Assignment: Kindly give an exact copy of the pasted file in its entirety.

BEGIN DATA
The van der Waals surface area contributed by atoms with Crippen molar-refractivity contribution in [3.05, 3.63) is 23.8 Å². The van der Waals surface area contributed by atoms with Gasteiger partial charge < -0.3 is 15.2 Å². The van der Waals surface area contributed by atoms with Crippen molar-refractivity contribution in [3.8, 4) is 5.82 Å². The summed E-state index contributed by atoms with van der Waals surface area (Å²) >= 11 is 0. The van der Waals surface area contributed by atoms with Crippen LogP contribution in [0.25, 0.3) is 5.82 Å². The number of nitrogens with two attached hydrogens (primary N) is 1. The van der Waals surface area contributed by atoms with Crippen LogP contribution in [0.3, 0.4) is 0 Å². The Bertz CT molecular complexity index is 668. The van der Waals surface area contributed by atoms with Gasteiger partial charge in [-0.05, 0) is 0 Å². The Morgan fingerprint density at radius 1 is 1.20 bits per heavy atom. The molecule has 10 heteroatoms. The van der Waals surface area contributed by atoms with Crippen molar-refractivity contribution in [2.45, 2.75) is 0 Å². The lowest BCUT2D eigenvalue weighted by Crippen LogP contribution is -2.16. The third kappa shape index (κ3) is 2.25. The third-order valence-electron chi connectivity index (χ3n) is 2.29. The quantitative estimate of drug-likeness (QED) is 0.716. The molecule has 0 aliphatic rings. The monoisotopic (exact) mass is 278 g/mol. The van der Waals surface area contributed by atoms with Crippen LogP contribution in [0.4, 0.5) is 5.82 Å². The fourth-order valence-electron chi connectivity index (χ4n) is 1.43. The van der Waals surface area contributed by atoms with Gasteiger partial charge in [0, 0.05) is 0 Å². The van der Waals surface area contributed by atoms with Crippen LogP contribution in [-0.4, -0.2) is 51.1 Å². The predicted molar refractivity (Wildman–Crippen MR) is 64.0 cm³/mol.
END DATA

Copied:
The van der Waals surface area contributed by atoms with Crippen molar-refractivity contribution in [3.05, 3.63) is 23.8 Å². The van der Waals surface area contributed by atoms with Gasteiger partial charge < -0.3 is 15.2 Å². The van der Waals surface area contributed by atoms with Crippen molar-refractivity contribution in [3.8, 4) is 5.82 Å². The summed E-state index contributed by atoms with van der Waals surface area (Å²) >= 11 is 0. The van der Waals surface area contributed by atoms with Crippen LogP contribution in [0.25, 0.3) is 5.82 Å². The number of nitrogens with two attached hydrogens (primary N) is 1. The van der Waals surface area contributed by atoms with Crippen LogP contribution in [0.3, 0.4) is 0 Å². The Bertz CT molecular complexity index is 668. The van der Waals surface area contributed by atoms with Gasteiger partial charge in [-0.05, 0) is 0 Å². The Morgan fingerprint density at radius 1 is 1.20 bits per heavy atom. The molecule has 10 heteroatoms. The van der Waals surface area contributed by atoms with Crippen molar-refractivity contribution in [2.45, 2.75) is 0 Å². The lowest BCUT2D eigenvalue weighted by Crippen LogP contribution is -2.16. The third kappa shape index (κ3) is 2.25. The third-order valence-electron chi connectivity index (χ3n) is 2.29. The quantitative estimate of drug-likeness (QED) is 0.716. The molecule has 0 aliphatic rings. The monoisotopic (exact) mass is 278 g/mol. The van der Waals surface area contributed by atoms with Crippen LogP contribution in [0.4, 0.5) is 5.82 Å². The fourth-order valence-electron chi connectivity index (χ4n) is 1.43. The van der Waals surface area contributed by atoms with Gasteiger partial charge in [0, 0.05) is 0 Å². The van der Waals surface area contributed by atoms with Crippen LogP contribution in [-0.4, -0.2) is 51.1 Å². The predicted molar refractivity (Wildman–Crippen MR) is 64.0 cm³/mol.